If you have a church Facebook then you should utilize events. Facebook has become many people’s events calendar and they’ll often forget about things going on unless you remind them in as many ways as possible: including Facebook. Creating events for every service is definitely overkill, but you should create an event for any general church events, serving events, or special services.

“Pin to the top” feature

One great, and underused feature, is the ability to pin a post to the top of your feed. If there’s a specific event, video, or post that’s important for people to see first when on your page then you should pin it to the top. One that event or season is over, you can simply unpin that post and choose a new one. People post so much on social media (as should your church’s Facebook page) and so it’s great to be able to have the most prevalent information on top at all times.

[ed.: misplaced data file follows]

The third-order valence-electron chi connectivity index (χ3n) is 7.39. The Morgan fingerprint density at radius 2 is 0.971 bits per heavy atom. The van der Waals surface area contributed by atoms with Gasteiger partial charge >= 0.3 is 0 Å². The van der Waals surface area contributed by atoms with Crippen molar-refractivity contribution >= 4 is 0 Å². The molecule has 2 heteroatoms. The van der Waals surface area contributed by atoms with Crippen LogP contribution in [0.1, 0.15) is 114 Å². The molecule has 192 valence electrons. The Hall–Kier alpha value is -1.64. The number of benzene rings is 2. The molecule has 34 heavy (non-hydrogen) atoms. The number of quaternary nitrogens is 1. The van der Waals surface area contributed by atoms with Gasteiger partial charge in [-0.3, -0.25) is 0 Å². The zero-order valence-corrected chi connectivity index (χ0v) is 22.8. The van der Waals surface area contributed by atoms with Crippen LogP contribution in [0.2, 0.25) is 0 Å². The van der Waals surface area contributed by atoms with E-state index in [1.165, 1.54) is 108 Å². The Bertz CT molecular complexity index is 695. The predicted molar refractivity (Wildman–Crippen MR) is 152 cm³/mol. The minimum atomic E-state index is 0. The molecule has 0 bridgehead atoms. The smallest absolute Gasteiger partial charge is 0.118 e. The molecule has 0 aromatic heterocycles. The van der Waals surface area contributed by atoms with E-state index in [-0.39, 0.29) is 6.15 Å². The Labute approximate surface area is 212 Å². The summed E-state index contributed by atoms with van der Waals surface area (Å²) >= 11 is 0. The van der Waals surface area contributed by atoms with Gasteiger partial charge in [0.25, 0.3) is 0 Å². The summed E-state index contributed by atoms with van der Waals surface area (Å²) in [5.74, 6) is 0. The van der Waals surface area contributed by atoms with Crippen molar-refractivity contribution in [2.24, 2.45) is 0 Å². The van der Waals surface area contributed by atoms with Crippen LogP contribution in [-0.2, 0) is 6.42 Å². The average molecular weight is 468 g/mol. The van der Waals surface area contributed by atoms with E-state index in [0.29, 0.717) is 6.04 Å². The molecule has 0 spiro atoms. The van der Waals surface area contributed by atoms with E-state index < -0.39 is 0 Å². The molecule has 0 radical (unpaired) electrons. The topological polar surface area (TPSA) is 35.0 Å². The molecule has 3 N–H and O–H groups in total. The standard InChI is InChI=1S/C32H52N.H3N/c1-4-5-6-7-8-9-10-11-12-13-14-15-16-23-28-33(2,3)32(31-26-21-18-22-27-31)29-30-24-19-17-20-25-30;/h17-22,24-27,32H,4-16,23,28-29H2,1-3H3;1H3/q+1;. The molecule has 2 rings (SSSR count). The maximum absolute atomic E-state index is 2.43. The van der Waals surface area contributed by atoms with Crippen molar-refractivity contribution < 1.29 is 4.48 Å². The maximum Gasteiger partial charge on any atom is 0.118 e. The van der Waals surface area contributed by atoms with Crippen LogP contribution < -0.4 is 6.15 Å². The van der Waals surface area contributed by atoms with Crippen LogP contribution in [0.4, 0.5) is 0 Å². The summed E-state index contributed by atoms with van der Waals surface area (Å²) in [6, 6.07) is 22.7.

Boosted posts

Although there’s plenty you can do without paying, one of Facebook’s most useful features is being able to target people in your area with posts and advertisements about your church. There are so many advertisements pulling people, what better way to invest money than to share the Gospel and encourage people to turn to Jesus.

Stay engaged

One of the biggest problems for businesses and churches alike on social media is that they setup an account and then never touch it again. However, it’s much more than just posting updates…

It is SOCIAL media

People don’t want to simply be talked at, but responded to. This means that if there’s a big event, you should have someone responding for your church to people’s Facebook posts on that event. You should be tagging people in photos and posts and generally just being social.

Encourage your people to share the page and content

Besides paying for your content to be seen, the greatest boost in people’s feeds is to have content that is shared. This is done by creating content that people want to share, but it’s also by simply encouraging your people to share the church’s posts with others.